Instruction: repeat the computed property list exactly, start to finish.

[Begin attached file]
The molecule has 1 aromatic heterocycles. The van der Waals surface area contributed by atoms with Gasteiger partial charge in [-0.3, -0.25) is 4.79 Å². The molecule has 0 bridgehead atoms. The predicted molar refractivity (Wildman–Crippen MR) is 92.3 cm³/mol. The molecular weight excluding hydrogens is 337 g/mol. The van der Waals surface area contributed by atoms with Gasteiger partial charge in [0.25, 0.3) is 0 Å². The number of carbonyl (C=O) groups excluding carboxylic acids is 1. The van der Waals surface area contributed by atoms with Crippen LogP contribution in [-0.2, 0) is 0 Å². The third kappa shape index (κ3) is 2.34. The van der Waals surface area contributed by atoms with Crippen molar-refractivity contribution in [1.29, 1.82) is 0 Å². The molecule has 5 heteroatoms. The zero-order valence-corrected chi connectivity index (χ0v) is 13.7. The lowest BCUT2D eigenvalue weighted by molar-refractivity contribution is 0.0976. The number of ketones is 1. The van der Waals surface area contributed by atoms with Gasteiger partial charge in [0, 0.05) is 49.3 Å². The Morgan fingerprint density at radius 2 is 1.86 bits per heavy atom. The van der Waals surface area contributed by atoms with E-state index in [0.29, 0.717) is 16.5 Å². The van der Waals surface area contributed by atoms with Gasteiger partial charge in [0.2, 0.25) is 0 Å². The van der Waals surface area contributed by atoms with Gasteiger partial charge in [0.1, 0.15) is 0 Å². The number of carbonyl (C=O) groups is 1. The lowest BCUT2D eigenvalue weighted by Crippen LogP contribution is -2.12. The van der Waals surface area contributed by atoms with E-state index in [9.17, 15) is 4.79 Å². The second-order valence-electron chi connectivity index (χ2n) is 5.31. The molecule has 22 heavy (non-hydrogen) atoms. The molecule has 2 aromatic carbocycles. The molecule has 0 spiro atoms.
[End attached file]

The molecule has 1 aromatic heterocycles. The van der Waals surface area contributed by atoms with Gasteiger partial charge in [-0.3, -0.25) is 4.79 Å². The molecule has 0 bridgehead atoms. The predicted molar refractivity (Wildman–Crippen MR) is 92.3 cm³/mol. The molecular weight excluding hydrogens is 337 g/mol. The van der Waals surface area contributed by atoms with Gasteiger partial charge in [0.25, 0.3) is 0 Å². The number of carbonyl (C=O) groups excluding carboxylic acids is 1. The van der Waals surface area contributed by atoms with Crippen LogP contribution in [-0.2, 0) is 0 Å². The third kappa shape index (κ3) is 2.34. The van der Waals surface area contributed by atoms with Crippen molar-refractivity contribution in [1.29, 1.82) is 0 Å². The molecule has 5 heteroatoms. The zero-order valence-corrected chi connectivity index (χ0v) is 13.7. The lowest BCUT2D eigenvalue weighted by molar-refractivity contribution is 0.0976. The number of ketones is 1. The van der Waals surface area contributed by atoms with Gasteiger partial charge in [0, 0.05) is 49.3 Å². The Morgan fingerprint density at radius 2 is 1.86 bits per heavy atom. The van der Waals surface area contributed by atoms with E-state index in [0.29, 0.717) is 16.5 Å². The van der Waals surface area contributed by atoms with Gasteiger partial charge in [0.2, 0.25) is 0 Å². The van der Waals surface area contributed by atoms with Gasteiger partial charge in [0.1, 0.15) is 0 Å². The number of carbonyl (C=O) groups is 1. The lowest BCUT2D eigenvalue weighted by Crippen LogP contribution is -2.12. The van der Waals surface area contributed by atoms with E-state index in [9.17, 15) is 4.79 Å². The second-order valence-electron chi connectivity index (χ2n) is 5.31. The molecule has 22 heavy (non-hydrogen) atoms. The molecule has 2 aromatic carbocycles. The molecule has 0 spiro atoms.